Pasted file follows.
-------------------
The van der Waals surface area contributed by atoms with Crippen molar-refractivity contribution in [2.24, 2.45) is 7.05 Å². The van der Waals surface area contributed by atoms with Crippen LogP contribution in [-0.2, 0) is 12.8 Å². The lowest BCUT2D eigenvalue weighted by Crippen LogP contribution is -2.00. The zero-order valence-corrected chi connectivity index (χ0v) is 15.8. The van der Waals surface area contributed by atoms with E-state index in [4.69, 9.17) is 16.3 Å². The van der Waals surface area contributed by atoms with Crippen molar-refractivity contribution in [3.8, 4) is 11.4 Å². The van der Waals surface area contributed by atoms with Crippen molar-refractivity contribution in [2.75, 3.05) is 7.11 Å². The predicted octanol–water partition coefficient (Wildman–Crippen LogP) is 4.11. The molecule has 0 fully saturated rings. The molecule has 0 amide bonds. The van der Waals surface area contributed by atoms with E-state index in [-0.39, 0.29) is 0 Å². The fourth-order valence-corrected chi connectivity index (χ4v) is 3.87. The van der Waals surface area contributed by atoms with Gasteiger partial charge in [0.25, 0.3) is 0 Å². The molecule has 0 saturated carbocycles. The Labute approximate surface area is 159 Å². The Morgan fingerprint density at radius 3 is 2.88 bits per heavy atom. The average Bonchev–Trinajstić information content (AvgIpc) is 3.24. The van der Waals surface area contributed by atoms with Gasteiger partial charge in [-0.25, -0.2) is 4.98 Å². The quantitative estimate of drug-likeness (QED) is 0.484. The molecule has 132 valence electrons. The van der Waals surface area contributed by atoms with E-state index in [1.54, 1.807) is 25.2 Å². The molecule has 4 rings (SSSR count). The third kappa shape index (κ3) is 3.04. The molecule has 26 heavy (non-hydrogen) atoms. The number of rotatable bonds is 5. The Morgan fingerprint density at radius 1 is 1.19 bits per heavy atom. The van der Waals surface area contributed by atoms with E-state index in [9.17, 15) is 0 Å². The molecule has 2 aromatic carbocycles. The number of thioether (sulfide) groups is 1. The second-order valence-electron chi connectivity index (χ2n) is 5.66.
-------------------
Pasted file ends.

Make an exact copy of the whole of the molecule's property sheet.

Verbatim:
The van der Waals surface area contributed by atoms with Crippen molar-refractivity contribution in [2.24, 2.45) is 7.05 Å². The van der Waals surface area contributed by atoms with Crippen LogP contribution in [-0.2, 0) is 12.8 Å². The lowest BCUT2D eigenvalue weighted by Crippen LogP contribution is -2.00. The zero-order valence-corrected chi connectivity index (χ0v) is 15.8. The van der Waals surface area contributed by atoms with E-state index in [4.69, 9.17) is 16.3 Å². The van der Waals surface area contributed by atoms with Crippen molar-refractivity contribution in [3.8, 4) is 11.4 Å². The van der Waals surface area contributed by atoms with Crippen molar-refractivity contribution in [2.75, 3.05) is 7.11 Å². The predicted octanol–water partition coefficient (Wildman–Crippen LogP) is 4.11. The molecule has 0 fully saturated rings. The molecule has 0 amide bonds. The van der Waals surface area contributed by atoms with E-state index in [-0.39, 0.29) is 0 Å². The fourth-order valence-corrected chi connectivity index (χ4v) is 3.87. The van der Waals surface area contributed by atoms with Gasteiger partial charge in [0.25, 0.3) is 0 Å². The molecule has 0 saturated carbocycles. The Labute approximate surface area is 159 Å². The Morgan fingerprint density at radius 3 is 2.88 bits per heavy atom. The average Bonchev–Trinajstić information content (AvgIpc) is 3.24. The van der Waals surface area contributed by atoms with Gasteiger partial charge in [-0.25, -0.2) is 4.98 Å². The quantitative estimate of drug-likeness (QED) is 0.484. The molecule has 132 valence electrons. The van der Waals surface area contributed by atoms with E-state index in [1.54, 1.807) is 25.2 Å². The molecule has 4 rings (SSSR count). The third kappa shape index (κ3) is 3.04. The molecule has 26 heavy (non-hydrogen) atoms. The number of rotatable bonds is 5. The Morgan fingerprint density at radius 1 is 1.19 bits per heavy atom. The van der Waals surface area contributed by atoms with E-state index in [9.17, 15) is 0 Å². The molecule has 2 aromatic carbocycles. The number of thioether (sulfide) groups is 1. The second-order valence-electron chi connectivity index (χ2n) is 5.66.